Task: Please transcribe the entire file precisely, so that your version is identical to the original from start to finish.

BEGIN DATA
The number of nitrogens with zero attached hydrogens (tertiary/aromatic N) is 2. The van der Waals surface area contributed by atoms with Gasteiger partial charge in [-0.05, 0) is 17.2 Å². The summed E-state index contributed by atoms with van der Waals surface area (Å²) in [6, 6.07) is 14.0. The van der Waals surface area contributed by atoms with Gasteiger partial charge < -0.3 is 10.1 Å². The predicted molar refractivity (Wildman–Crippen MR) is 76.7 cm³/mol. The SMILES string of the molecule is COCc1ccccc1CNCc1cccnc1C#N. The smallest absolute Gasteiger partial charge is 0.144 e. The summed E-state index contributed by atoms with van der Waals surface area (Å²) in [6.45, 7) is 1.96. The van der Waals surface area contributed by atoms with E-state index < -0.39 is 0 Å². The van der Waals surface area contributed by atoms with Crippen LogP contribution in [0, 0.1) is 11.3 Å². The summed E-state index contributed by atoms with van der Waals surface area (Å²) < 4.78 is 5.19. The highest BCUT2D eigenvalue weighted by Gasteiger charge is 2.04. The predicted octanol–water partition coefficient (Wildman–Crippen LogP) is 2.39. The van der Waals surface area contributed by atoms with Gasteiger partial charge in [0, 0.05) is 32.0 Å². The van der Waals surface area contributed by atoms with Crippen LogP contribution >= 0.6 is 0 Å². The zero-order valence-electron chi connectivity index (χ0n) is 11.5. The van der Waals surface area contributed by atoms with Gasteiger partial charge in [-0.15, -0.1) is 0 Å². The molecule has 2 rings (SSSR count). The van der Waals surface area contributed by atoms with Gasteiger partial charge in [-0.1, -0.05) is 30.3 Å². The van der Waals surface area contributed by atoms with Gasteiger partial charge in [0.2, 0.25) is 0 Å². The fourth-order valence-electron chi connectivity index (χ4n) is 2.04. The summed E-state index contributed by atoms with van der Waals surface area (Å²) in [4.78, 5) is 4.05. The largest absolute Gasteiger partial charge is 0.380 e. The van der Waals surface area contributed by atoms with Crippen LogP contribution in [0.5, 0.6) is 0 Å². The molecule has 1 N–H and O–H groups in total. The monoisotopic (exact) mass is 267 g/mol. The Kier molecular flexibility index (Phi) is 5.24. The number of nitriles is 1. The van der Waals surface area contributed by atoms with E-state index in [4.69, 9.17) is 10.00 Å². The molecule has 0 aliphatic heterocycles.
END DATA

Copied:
The number of nitrogens with zero attached hydrogens (tertiary/aromatic N) is 2. The van der Waals surface area contributed by atoms with Gasteiger partial charge in [-0.05, 0) is 17.2 Å². The summed E-state index contributed by atoms with van der Waals surface area (Å²) in [6, 6.07) is 14.0. The van der Waals surface area contributed by atoms with Gasteiger partial charge < -0.3 is 10.1 Å². The predicted molar refractivity (Wildman–Crippen MR) is 76.7 cm³/mol. The SMILES string of the molecule is COCc1ccccc1CNCc1cccnc1C#N. The smallest absolute Gasteiger partial charge is 0.144 e. The summed E-state index contributed by atoms with van der Waals surface area (Å²) in [6.45, 7) is 1.96. The van der Waals surface area contributed by atoms with E-state index < -0.39 is 0 Å². The van der Waals surface area contributed by atoms with Crippen LogP contribution in [0, 0.1) is 11.3 Å². The summed E-state index contributed by atoms with van der Waals surface area (Å²) < 4.78 is 5.19. The highest BCUT2D eigenvalue weighted by Gasteiger charge is 2.04. The predicted octanol–water partition coefficient (Wildman–Crippen LogP) is 2.39. The van der Waals surface area contributed by atoms with Gasteiger partial charge in [0, 0.05) is 32.0 Å². The van der Waals surface area contributed by atoms with Crippen LogP contribution >= 0.6 is 0 Å². The zero-order valence-electron chi connectivity index (χ0n) is 11.5. The van der Waals surface area contributed by atoms with Gasteiger partial charge in [-0.15, -0.1) is 0 Å². The molecule has 2 rings (SSSR count). The van der Waals surface area contributed by atoms with Gasteiger partial charge in [-0.1, -0.05) is 30.3 Å². The van der Waals surface area contributed by atoms with Gasteiger partial charge in [0.2, 0.25) is 0 Å². The fourth-order valence-electron chi connectivity index (χ4n) is 2.04. The summed E-state index contributed by atoms with van der Waals surface area (Å²) in [4.78, 5) is 4.05. The largest absolute Gasteiger partial charge is 0.380 e. The van der Waals surface area contributed by atoms with Crippen LogP contribution in [0.5, 0.6) is 0 Å². The molecule has 1 N–H and O–H groups in total. The monoisotopic (exact) mass is 267 g/mol. The Kier molecular flexibility index (Phi) is 5.24. The number of nitriles is 1. The van der Waals surface area contributed by atoms with E-state index in [4.69, 9.17) is 10.00 Å². The molecule has 0 aliphatic heterocycles.